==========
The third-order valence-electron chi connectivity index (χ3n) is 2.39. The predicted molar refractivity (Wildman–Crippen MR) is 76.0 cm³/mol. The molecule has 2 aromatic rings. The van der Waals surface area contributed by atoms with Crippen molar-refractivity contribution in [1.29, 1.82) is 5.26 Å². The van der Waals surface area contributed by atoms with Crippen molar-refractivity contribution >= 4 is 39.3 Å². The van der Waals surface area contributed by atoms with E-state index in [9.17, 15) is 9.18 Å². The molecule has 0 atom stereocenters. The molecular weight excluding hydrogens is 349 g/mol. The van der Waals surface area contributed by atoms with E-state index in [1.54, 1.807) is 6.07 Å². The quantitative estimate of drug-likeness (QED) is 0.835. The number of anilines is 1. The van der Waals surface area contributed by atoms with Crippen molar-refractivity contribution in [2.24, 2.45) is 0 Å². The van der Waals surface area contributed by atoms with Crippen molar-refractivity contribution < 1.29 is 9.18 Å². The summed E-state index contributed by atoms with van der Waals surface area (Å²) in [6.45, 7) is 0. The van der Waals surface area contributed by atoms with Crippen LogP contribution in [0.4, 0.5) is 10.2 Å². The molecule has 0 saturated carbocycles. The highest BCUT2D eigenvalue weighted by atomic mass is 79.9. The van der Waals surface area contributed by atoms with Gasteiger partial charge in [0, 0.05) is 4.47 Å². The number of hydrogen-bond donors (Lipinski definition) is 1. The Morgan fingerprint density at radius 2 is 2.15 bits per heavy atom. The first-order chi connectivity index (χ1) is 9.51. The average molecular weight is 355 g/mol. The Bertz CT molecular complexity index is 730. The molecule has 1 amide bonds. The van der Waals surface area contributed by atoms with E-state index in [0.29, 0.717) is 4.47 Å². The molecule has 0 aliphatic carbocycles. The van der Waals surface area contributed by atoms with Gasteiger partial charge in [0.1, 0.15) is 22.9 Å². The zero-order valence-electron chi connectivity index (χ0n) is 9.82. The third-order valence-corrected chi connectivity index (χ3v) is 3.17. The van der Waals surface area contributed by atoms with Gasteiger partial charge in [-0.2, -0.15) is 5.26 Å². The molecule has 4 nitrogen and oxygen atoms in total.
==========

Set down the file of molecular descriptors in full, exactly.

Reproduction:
The third-order valence-electron chi connectivity index (χ3n) is 2.39. The predicted molar refractivity (Wildman–Crippen MR) is 76.0 cm³/mol. The molecule has 2 aromatic rings. The van der Waals surface area contributed by atoms with Crippen molar-refractivity contribution in [1.29, 1.82) is 5.26 Å². The van der Waals surface area contributed by atoms with Crippen molar-refractivity contribution >= 4 is 39.3 Å². The van der Waals surface area contributed by atoms with E-state index in [9.17, 15) is 9.18 Å². The molecule has 0 atom stereocenters. The molecular weight excluding hydrogens is 349 g/mol. The van der Waals surface area contributed by atoms with E-state index in [1.54, 1.807) is 6.07 Å². The quantitative estimate of drug-likeness (QED) is 0.835. The number of anilines is 1. The van der Waals surface area contributed by atoms with Crippen molar-refractivity contribution in [2.24, 2.45) is 0 Å². The van der Waals surface area contributed by atoms with Crippen molar-refractivity contribution < 1.29 is 9.18 Å². The summed E-state index contributed by atoms with van der Waals surface area (Å²) in [6.45, 7) is 0. The van der Waals surface area contributed by atoms with Crippen LogP contribution in [0.4, 0.5) is 10.2 Å². The molecule has 0 saturated carbocycles. The highest BCUT2D eigenvalue weighted by atomic mass is 79.9. The van der Waals surface area contributed by atoms with Gasteiger partial charge in [0, 0.05) is 4.47 Å². The number of hydrogen-bond donors (Lipinski definition) is 1. The Morgan fingerprint density at radius 2 is 2.15 bits per heavy atom. The first-order chi connectivity index (χ1) is 9.51. The average molecular weight is 355 g/mol. The Bertz CT molecular complexity index is 730. The molecule has 1 amide bonds. The van der Waals surface area contributed by atoms with E-state index in [0.29, 0.717) is 4.47 Å². The molecule has 0 aliphatic carbocycles. The van der Waals surface area contributed by atoms with Gasteiger partial charge in [0.1, 0.15) is 22.9 Å². The zero-order valence-electron chi connectivity index (χ0n) is 9.82. The third-order valence-corrected chi connectivity index (χ3v) is 3.17. The van der Waals surface area contributed by atoms with Gasteiger partial charge in [-0.2, -0.15) is 5.26 Å². The molecule has 4 nitrogen and oxygen atoms in total.